The staff had managed to reach a couple of they guys who had signed up. One was in Indiana. But he thought he could get back in time for them to pick him up on the way here. One or two others had decided not to go. The others couldn't be reached. They would try to find a few others to come, but if they couldn't find at least three they would have to cancel the trip. They just wanted to let us know they might not be able to make it.

A big disappointment pressed in on us. Heather suggested that they would probably try again later if it fell through this time, but I wasn't so sure. We did some hard praying. I just couldn't believe it would be cancelled. A few weeks before, I had gotten to the point of begging God for a sign to keep up hope, and that same day they confirmed their date and then another woman called and asked to come for a personal retreat. I couldn't believe it would end up being a false hope. So we kept up with our final preparations and prayed.

It was a long hour and a half.

Then the phone rang again. I picked it up and was told that it looked like they had found enough guys to come. "God provides," he told me.

We actually ended up with a full retreat group, one of the best groups we've had. They had fun together and there was lots of music and laughing and everyone engaged and shared and made our time together good. Two of the guys had been with us before, it was great to see them again. And they all seemed eager to come again. We hope they do, soon.

Though maybe with a bit less pre-retreat drama next time.


the paths we walk

Another song from the weekend gathering, this one by Heather and Katie, who sang it during communion. The lyrics of the first verse are changed a little from this early recording by Katie:

"The Paths We Walk"

We were not strong
We were not wise
We looked on your light and we closed our eyes
When for your love
Dying alone
You broke us and healed us and made us your own

Though the paths we walk may be dark indeed
Though the paths we walk may be dark
We trust you, we know you Lord

You hear our cry
You hear our call
When the storm is so raging and we are so small
The only reason
Our souls still stand
Is the wine and the bread we've been fed by your hands

In that dark valley
You know so well
You shielded us from the powers of hell
We have wept at the touch
Of death's hand in the night
We have danced at the dawning of your holy light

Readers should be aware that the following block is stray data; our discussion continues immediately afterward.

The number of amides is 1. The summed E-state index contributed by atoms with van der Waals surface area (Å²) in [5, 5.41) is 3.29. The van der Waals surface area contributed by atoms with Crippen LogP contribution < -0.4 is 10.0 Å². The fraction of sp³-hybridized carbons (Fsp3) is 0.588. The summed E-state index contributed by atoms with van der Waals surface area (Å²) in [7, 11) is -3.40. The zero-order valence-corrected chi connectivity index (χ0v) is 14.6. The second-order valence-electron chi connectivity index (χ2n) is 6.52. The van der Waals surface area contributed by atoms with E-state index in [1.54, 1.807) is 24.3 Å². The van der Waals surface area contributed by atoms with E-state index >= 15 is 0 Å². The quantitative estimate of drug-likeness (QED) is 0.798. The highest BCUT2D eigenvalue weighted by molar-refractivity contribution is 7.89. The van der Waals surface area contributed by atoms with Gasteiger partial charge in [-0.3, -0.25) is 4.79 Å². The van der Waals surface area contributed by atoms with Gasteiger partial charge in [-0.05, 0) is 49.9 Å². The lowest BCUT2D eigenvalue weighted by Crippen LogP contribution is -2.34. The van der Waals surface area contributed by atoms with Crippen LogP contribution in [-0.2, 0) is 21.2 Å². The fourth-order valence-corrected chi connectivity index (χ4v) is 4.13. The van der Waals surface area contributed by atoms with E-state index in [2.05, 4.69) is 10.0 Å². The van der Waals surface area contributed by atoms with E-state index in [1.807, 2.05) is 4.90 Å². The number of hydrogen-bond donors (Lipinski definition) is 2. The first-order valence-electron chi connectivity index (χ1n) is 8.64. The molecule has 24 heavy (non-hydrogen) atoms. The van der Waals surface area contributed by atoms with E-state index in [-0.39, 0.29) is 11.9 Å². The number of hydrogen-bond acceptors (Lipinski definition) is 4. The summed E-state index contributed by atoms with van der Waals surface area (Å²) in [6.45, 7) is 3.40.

We wait for you
We wait for you
We wait for you and we will rise


be still, God'll fight your battle

We're in the middle of the Shalom Mission Communities camp meeting here on the farm. Yesterday for worship, Heather's aunt Helen led this great "old time camp meeting" song (here sung by Rev. Timothy Fleming; it's his song I believe):


"one little clink, and then another"

The retreat this past weekend went very well. One of our best experiences, I think. I'll write more about it when things quiet down a little around here, but here's the dramatic reading Heather wrote to get us into the story of the widow's two coins:

I have walked two miles today, and now I am at the Temple. The house of God, the glorious place, where I will do what I have got to do.

But now I stand looking at it, the white marble pillars, the engraved gold on their tops, and I seem to shrink into myself. I'm sweating. It's so hot. The beautiful lady walking ahead of me, with the gold woven into her veil, she has a servant with her, fanning her with a huge fan. I have my old brown dress, and my sweat, and the two pennies clenched in my hand. I follow her in through the high gates, watch the heads turn toward her. Their eyes slide quickly over me, they don't see me, and why should they? People don't like to look at ugly things. Not here in the Temple, where everything is beautiful, to honor God. Not here where you can hear the choirs singing, even from out in the courtyard, the music rising like incense—incense and marble and gold, gleaming in the sunlight, what am I doing here? What did I ever think God wanted with me and my rough hands and my old clothes and my ugly face? What did I ever think God wanted with my two pennies, him that has marble and gold? I should turn around. I should turn and go home. But I can't face it, the walk. Home under the beating sun, for nothing. I swore I would do this. I made a vow to God. You're not supposed to break that. Even if you offered God something he didn't want. You promised. That's all.

I promised. I go on.